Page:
Saturday, January 19, 2008

A petition not worth signing

Yesterday, while heading into my local public library, I passed an activist-looking guy with a big stack of papers. A voter-registration drive, I thought. As a hippie-looking girl signed one of the guy's papers, he yelled out to me:

"Hi! Are you registered to vote in Greene County?"

"Yeah," I replied.

"Good. We're looking to get college students registered," the guy said. He looked my age. Apparently, I don't look mine. I nodded approvingly and began to walk away. But he wasn't done.

"We have a petition to get this measure on the next ballot."

I'm game. These people don't look evil. In fact, maybe we could chat politics and--

"It would outlaw special preferences based on race."

Wait, what?

"We want to put an amendment on the ballot getting rid of race-based preferential treatment in Missouri. Access should be tailored only to financial need. We went equal rights for all, special rights for none."

Up to that point, I had been reading the petition (which boasted numerous signatures). But then my eyes froze. "Racial preference" is a term in the "pro-death" mold of making things sound much worse than they are. Moreover, "Equal rights for all, special rights for none" is the mantra for those who wish to deny gays and minorities rights that everyone else has. This was getting sicker by the second. I handed him back his tablet, unsigned.

"Thanks, but I personally don't agree with this." I didn't go into detail about friends of mine who benefited from these programs; nor did I tell him that I grew up in the south and know how much the deck is still stacked against perfectly qualified minorities who face lingering prejudice from some employers. I certainly didn't bring up New Orleans and the ongoing national indifference to the plight of exiled Ninth Ward residents.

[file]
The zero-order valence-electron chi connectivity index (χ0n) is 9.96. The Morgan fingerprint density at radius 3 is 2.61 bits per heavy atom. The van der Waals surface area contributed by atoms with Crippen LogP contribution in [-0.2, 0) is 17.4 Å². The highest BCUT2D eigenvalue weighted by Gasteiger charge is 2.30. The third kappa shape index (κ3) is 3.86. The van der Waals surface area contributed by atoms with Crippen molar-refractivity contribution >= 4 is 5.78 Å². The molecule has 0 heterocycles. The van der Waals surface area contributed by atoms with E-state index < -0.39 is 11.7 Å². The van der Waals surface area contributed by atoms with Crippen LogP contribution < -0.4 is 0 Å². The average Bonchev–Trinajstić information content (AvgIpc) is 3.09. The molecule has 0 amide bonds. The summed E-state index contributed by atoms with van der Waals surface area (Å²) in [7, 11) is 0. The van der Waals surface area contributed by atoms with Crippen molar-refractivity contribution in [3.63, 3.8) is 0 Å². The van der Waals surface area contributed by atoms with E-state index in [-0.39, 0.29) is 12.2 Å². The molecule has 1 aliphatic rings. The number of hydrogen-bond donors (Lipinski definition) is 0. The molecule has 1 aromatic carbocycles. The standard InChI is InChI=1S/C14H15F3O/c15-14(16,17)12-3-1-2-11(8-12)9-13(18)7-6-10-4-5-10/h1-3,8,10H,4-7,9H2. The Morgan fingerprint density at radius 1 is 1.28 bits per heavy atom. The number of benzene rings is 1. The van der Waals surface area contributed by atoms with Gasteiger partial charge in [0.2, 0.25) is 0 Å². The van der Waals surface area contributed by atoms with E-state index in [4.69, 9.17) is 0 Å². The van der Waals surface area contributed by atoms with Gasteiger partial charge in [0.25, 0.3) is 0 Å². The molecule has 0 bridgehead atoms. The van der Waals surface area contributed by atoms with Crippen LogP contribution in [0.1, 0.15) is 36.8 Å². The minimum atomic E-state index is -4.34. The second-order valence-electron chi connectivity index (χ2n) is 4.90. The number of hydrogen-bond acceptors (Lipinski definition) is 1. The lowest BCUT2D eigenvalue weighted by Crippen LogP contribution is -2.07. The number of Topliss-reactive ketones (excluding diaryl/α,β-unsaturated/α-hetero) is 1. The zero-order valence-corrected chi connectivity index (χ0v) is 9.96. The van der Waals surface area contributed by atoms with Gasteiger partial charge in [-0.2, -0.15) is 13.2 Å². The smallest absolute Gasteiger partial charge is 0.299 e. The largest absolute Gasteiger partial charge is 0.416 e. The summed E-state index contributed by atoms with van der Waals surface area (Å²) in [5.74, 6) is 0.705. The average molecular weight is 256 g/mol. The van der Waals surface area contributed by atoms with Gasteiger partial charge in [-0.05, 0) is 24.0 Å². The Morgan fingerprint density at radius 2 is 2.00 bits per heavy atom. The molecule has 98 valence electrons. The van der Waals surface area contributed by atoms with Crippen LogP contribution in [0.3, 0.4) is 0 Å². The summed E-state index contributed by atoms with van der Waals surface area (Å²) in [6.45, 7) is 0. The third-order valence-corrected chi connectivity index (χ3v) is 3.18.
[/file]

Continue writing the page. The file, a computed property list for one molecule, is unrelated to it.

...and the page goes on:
"Are you sure? Do you want uneducated African-Americans performing surgery on you?" he asked, sweeping his fingertips down his chest for dramatic effect. "Channeling G. Gordon Liddy almost word-for-word now," I thought as I walked off.

"Do you know who Ward Connerly is?" he called back to me.

"Yes, I know about Ward Connerly." Not a huge fan.

"He's the black man who started this movement! Google Ward Connerly! Have a nice day!"

Too late for that now.

2 comments:

rhonda said...

well, gee golly. i guess i wouldn't want any "uneducated african-americans" performing surgery on me, but stupid white people or retards from any other walk of life
are free to slice me like sashimi.

WOW!

Carinthia said...

Funny how Southern whites don't see the "Racial Preference" they've enjoyed throughout American history. Oh, yes, getting rid of Affirmative Action programs is a great idea, considering how well we "fairly" handed out admissions, scholarship money, and contracts before it's enactment. These people are absolutely delusional.

Good to see Louisiana represented by someone who isn't a racist. Keep up the good work!

Check out my Louisiana political blog, "The Paradox of Vision" at http://theparadoxofvision.blogspot.com/